DAW, $7.99 ISBN 978-0-7564-0713-1
In this world, spooks and humans co-exist with, of course, most humans being unaware of the existence of these spooks. I know, I’ve just described pretty much every urban fantasy series in the market at the moment. Still, Seanan McGuire’s InCryptid series looks like it’s going more along the humor-and-some-violence route instead of the angst-angst-angst one, and it’s refreshingly free from werewolf boyfriends, vampire beaus, and Most Powerful and Special Queen of the Universe stuff. Of course, there’s no guarantee some time down the series that a werewolf pack lord or a vampire king won’t be parachuted in, or that the heroine won’t discover that she is carrying the magical blood of some goddess and she’s destined to bear the God Damned Baby Savior of the Universe, but I’d like to keep my hopes up and be optimistic when it comes to getting into urban fantasy series new to me.
In Discount Armageddon, we meet Verity Price. She’s “a Price girl”, part of the infamous family that broke ranks from the Covenant of St George. The Covenant was formed a long, long time ago to protect the safety of humans from spooks, and somehow their agenda had evolved to “kill all spooks, no exceptions”. Verity’s great-great-grandparents disagreed with this agenda and decamped. However, you don’t just leave the Covenant, they dump you, and usually bad things happen to you when they decide to do that. Since then, the Price family lay low. They hone their skills to protect themselves, and they also carry out a modified version of the Covenant agenda – they protect humans against cryptids, as spooks are called here, that meant to harm them, but they also protect cryptids that only want to exist peacefully with humans.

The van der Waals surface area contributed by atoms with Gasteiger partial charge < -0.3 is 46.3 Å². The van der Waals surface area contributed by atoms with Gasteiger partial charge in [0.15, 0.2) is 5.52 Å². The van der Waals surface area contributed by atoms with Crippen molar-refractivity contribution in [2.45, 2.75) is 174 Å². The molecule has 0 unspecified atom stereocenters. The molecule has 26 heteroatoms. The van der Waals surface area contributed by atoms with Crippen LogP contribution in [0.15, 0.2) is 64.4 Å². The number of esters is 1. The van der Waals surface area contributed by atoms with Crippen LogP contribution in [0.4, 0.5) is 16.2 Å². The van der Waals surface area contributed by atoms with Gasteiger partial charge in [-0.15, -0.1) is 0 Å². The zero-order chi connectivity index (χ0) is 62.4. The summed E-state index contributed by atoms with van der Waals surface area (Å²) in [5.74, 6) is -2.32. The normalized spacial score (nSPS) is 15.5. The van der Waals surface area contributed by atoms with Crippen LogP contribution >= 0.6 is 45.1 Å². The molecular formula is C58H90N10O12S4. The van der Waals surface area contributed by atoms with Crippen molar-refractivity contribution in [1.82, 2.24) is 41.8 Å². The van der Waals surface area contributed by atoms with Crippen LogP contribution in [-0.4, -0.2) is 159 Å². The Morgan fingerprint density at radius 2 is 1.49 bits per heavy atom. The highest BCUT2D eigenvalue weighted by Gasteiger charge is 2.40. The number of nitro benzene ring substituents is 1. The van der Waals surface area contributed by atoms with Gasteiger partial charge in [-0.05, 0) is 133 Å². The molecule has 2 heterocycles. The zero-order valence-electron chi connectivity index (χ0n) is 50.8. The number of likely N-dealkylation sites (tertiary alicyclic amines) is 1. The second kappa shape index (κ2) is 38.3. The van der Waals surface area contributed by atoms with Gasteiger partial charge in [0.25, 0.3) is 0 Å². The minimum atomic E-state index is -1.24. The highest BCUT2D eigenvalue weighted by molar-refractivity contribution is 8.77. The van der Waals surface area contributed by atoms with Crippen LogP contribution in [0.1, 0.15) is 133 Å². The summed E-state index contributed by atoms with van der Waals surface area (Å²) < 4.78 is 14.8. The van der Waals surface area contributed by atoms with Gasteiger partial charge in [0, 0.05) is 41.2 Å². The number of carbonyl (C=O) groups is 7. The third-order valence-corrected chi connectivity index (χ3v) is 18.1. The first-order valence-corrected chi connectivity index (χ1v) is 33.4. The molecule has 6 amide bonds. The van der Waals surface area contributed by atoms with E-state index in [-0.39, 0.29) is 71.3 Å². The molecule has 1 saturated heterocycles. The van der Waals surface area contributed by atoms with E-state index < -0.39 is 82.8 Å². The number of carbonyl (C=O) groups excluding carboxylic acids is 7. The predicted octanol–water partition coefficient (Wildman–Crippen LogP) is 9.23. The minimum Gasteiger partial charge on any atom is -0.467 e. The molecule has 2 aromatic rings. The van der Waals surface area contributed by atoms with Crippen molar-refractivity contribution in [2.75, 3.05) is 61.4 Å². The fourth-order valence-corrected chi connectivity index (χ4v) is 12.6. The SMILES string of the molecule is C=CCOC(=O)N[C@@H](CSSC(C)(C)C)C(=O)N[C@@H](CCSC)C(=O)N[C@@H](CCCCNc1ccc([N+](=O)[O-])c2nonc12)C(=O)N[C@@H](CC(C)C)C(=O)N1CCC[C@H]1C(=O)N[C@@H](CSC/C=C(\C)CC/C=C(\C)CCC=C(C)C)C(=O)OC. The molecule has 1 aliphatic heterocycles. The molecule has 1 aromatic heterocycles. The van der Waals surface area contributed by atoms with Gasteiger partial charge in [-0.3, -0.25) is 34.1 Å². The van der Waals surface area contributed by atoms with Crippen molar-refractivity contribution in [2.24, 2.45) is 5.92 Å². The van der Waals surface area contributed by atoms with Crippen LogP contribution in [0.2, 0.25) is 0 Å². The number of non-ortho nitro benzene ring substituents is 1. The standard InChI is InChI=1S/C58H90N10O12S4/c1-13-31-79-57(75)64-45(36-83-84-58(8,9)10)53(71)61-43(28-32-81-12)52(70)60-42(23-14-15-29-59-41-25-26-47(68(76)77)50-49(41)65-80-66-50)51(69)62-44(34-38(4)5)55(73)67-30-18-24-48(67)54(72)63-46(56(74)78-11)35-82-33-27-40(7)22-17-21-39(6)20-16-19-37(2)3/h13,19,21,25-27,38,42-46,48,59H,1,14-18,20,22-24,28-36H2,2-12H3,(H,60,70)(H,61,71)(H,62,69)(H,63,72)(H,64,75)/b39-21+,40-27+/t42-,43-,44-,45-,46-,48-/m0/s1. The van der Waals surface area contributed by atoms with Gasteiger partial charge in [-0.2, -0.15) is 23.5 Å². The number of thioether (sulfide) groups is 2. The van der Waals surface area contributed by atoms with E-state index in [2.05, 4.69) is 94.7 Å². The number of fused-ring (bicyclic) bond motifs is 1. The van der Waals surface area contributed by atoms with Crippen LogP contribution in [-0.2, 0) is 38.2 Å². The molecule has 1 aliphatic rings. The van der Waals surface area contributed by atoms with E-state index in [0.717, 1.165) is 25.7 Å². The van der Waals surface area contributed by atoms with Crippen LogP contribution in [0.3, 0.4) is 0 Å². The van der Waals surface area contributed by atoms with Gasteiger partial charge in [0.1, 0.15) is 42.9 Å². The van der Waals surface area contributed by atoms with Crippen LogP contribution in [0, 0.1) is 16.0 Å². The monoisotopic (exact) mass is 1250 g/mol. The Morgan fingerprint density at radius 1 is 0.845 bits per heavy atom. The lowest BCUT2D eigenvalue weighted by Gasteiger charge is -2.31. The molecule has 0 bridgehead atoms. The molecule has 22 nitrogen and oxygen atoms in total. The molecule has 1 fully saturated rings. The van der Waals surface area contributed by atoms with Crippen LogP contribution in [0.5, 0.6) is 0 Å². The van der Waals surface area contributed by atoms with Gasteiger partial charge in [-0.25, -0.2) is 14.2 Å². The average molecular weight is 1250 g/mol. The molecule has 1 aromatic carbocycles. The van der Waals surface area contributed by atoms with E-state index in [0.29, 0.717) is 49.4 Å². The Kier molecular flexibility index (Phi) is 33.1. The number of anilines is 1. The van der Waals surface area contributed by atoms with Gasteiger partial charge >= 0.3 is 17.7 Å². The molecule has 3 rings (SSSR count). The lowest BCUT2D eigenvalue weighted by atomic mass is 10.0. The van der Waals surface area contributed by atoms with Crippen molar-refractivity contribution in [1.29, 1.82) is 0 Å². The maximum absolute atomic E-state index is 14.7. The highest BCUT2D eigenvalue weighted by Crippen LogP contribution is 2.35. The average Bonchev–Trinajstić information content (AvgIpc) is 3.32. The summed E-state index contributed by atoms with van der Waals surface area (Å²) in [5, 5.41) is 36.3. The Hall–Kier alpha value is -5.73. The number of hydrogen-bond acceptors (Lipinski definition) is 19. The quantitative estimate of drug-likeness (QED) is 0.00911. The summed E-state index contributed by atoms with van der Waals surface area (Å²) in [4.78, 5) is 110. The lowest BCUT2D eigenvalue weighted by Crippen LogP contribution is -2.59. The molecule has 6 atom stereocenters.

Verity is stationed in Manhattan, mostly to keep an eye on things, but also to pursue a career in dance despite the family rule that forbids any of them from getting press attention and hence attracting the attention of the Covenant folks, who are still holding a grudge. Like most people, she finds herself waiting tables more often than not. Aside from an occasional ghoul showing up to munch on people, life isn’t too exciting. That is, until a Covenant guy shows up in town, and when one shows up, the rest tend to do so later… usually to perform a brutally efficient cleansing of the town of all cryptids. And then female cryptids start disappearing, and this guy, Dominic De Luca, has the perfect alibi (his tongue is down Verity’s throat in a perfectly non-carnivorous manner). Verity knows that there is something else – or maybe some things – clearly out and about in town looking to start trouble.
I find the setting pretty fun. Sure, it’s another one where every spook from every popular legend and folklore (and some not-so-popular ones as well) tossed in to create a campy and kitschy world with manic and self-aware ridiculous overtones. But the author’s treatment of these elements manages to keep things fresh and interesting. Or maybe it’s just me. There is something about spooks playing waitresses and strippers in a club run by a boogeyman that appeals to the Tales from the Crypt fan in me – the whole thing is so cheerfully camp and absurd that I just have to love it.